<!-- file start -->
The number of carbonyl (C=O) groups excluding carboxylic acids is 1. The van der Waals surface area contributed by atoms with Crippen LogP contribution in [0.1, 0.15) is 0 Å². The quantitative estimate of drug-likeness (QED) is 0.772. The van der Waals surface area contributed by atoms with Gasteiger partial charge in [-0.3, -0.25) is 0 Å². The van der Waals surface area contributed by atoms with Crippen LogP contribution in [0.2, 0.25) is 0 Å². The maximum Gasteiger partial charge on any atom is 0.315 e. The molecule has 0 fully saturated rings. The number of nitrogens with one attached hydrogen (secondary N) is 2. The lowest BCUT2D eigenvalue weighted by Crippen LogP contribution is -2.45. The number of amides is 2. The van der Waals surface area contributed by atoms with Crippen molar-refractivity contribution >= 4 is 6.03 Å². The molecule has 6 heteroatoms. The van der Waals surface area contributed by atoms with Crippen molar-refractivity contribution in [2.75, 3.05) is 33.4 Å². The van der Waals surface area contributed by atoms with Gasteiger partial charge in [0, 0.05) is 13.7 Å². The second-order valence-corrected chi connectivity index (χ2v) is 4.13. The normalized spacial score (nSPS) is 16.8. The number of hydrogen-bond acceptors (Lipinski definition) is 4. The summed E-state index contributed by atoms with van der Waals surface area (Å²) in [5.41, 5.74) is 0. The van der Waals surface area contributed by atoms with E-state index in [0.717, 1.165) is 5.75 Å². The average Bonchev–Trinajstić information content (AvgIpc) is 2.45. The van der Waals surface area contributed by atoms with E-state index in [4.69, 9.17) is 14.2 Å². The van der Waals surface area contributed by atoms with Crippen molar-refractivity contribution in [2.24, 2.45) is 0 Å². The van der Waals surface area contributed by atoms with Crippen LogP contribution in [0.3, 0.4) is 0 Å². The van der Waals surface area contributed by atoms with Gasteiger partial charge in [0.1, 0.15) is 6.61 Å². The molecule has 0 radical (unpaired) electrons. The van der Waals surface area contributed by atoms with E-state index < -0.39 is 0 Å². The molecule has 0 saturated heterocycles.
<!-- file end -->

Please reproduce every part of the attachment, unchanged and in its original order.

The number of carbonyl (C=O) groups excluding carboxylic acids is 1. The van der Waals surface area contributed by atoms with Crippen LogP contribution in [0.1, 0.15) is 0 Å². The quantitative estimate of drug-likeness (QED) is 0.772. The van der Waals surface area contributed by atoms with Gasteiger partial charge in [-0.3, -0.25) is 0 Å². The van der Waals surface area contributed by atoms with Crippen LogP contribution in [0.2, 0.25) is 0 Å². The maximum Gasteiger partial charge on any atom is 0.315 e. The molecule has 0 fully saturated rings. The number of nitrogens with one attached hydrogen (secondary N) is 2. The lowest BCUT2D eigenvalue weighted by Crippen LogP contribution is -2.45. The number of amides is 2. The van der Waals surface area contributed by atoms with Crippen molar-refractivity contribution >= 4 is 6.03 Å². The molecule has 6 heteroatoms. The van der Waals surface area contributed by atoms with Crippen molar-refractivity contribution in [2.75, 3.05) is 33.4 Å². The van der Waals surface area contributed by atoms with Gasteiger partial charge in [0, 0.05) is 13.7 Å². The second-order valence-corrected chi connectivity index (χ2v) is 4.13. The normalized spacial score (nSPS) is 16.8. The number of hydrogen-bond acceptors (Lipinski definition) is 4. The summed E-state index contributed by atoms with van der Waals surface area (Å²) in [5.41, 5.74) is 0. The van der Waals surface area contributed by atoms with E-state index in [0.717, 1.165) is 5.75 Å². The average Bonchev–Trinajstić information content (AvgIpc) is 2.45. The van der Waals surface area contributed by atoms with E-state index in [4.69, 9.17) is 14.2 Å². The van der Waals surface area contributed by atoms with Crippen molar-refractivity contribution in [2.24, 2.45) is 0 Å². The van der Waals surface area contributed by atoms with Crippen LogP contribution in [0.3, 0.4) is 0 Å². The van der Waals surface area contributed by atoms with Gasteiger partial charge in [0.1, 0.15) is 6.61 Å². The molecule has 0 radical (unpaired) electrons. The van der Waals surface area contributed by atoms with E-state index < -0.39 is 0 Å². The molecule has 0 saturated heterocycles.